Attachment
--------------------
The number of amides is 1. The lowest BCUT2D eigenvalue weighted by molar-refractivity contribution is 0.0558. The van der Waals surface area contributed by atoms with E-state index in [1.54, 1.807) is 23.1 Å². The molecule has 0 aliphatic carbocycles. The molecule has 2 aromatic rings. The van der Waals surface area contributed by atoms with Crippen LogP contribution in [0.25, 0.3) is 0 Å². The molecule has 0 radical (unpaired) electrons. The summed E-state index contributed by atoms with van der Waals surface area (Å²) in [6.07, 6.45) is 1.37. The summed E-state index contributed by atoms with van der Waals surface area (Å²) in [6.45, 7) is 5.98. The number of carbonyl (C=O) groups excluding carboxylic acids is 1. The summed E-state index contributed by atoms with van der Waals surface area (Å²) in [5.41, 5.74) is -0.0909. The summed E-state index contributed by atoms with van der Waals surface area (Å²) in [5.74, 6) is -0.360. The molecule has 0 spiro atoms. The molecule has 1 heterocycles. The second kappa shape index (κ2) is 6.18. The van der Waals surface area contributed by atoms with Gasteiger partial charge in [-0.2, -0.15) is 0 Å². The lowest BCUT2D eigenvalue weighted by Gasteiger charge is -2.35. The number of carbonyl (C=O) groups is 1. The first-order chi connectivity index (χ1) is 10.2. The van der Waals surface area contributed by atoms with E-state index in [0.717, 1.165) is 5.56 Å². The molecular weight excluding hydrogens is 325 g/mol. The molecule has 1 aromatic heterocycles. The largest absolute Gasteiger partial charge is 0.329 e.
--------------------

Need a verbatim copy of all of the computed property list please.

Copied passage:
The number of amides is 1. The lowest BCUT2D eigenvalue weighted by molar-refractivity contribution is 0.0558. The van der Waals surface area contributed by atoms with E-state index in [1.54, 1.807) is 23.1 Å². The molecule has 0 aliphatic carbocycles. The molecule has 2 aromatic rings. The van der Waals surface area contributed by atoms with Crippen LogP contribution in [0.25, 0.3) is 0 Å². The molecule has 0 radical (unpaired) electrons. The summed E-state index contributed by atoms with van der Waals surface area (Å²) in [6.07, 6.45) is 1.37. The summed E-state index contributed by atoms with van der Waals surface area (Å²) in [6.45, 7) is 5.98. The number of carbonyl (C=O) groups excluding carboxylic acids is 1. The summed E-state index contributed by atoms with van der Waals surface area (Å²) in [5.41, 5.74) is -0.0909. The summed E-state index contributed by atoms with van der Waals surface area (Å²) in [5.74, 6) is -0.360. The molecule has 0 spiro atoms. The molecule has 1 heterocycles. The second kappa shape index (κ2) is 6.18. The van der Waals surface area contributed by atoms with Gasteiger partial charge in [-0.2, -0.15) is 0 Å². The lowest BCUT2D eigenvalue weighted by Gasteiger charge is -2.35. The number of carbonyl (C=O) groups is 1. The first-order chi connectivity index (χ1) is 10.2. The van der Waals surface area contributed by atoms with E-state index in [0.717, 1.165) is 5.56 Å². The molecular weight excluding hydrogens is 325 g/mol. The molecule has 1 aromatic heterocycles. The largest absolute Gasteiger partial charge is 0.329 e.